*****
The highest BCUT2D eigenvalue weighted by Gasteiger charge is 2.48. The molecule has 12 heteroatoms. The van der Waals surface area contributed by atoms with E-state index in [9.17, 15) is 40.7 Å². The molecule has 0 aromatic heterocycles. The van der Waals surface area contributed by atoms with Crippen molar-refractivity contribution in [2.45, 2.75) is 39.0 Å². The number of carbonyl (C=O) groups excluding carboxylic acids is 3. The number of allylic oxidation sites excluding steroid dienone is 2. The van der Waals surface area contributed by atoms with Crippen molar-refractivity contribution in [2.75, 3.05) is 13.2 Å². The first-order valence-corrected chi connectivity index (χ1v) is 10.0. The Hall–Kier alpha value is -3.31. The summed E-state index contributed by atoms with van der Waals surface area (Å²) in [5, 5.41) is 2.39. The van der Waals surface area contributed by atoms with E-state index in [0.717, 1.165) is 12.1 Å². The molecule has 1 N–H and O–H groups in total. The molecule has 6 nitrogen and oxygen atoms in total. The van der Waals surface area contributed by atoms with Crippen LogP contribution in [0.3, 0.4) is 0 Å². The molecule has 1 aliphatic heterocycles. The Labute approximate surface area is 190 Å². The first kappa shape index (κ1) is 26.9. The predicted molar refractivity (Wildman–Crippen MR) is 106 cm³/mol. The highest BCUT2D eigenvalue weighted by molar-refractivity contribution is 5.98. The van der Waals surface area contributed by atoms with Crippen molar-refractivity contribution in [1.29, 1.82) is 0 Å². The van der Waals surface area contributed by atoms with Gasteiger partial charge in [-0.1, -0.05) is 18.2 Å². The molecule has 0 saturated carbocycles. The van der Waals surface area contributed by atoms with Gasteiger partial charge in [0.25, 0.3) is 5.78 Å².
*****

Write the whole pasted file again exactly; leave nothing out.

The highest BCUT2D eigenvalue weighted by Gasteiger charge is 2.48. The molecule has 12 heteroatoms. The van der Waals surface area contributed by atoms with E-state index in [9.17, 15) is 40.7 Å². The molecule has 0 aromatic heterocycles. The van der Waals surface area contributed by atoms with Crippen molar-refractivity contribution in [2.45, 2.75) is 39.0 Å². The number of carbonyl (C=O) groups excluding carboxylic acids is 3. The number of allylic oxidation sites excluding steroid dienone is 2. The van der Waals surface area contributed by atoms with Crippen molar-refractivity contribution in [2.75, 3.05) is 13.2 Å². The first-order valence-corrected chi connectivity index (χ1v) is 10.0. The Hall–Kier alpha value is -3.31. The summed E-state index contributed by atoms with van der Waals surface area (Å²) in [5, 5.41) is 2.39. The van der Waals surface area contributed by atoms with E-state index in [0.717, 1.165) is 12.1 Å². The molecule has 1 N–H and O–H groups in total. The molecule has 6 nitrogen and oxygen atoms in total. The van der Waals surface area contributed by atoms with Crippen LogP contribution in [0.3, 0.4) is 0 Å². The molecule has 1 aliphatic heterocycles. The Labute approximate surface area is 190 Å². The first kappa shape index (κ1) is 26.9. The predicted molar refractivity (Wildman–Crippen MR) is 106 cm³/mol. The highest BCUT2D eigenvalue weighted by molar-refractivity contribution is 5.98. The van der Waals surface area contributed by atoms with Crippen molar-refractivity contribution in [1.29, 1.82) is 0 Å². The van der Waals surface area contributed by atoms with Gasteiger partial charge in [-0.1, -0.05) is 18.2 Å². The molecule has 0 saturated carbocycles. The van der Waals surface area contributed by atoms with Gasteiger partial charge in [0.25, 0.3) is 5.78 Å².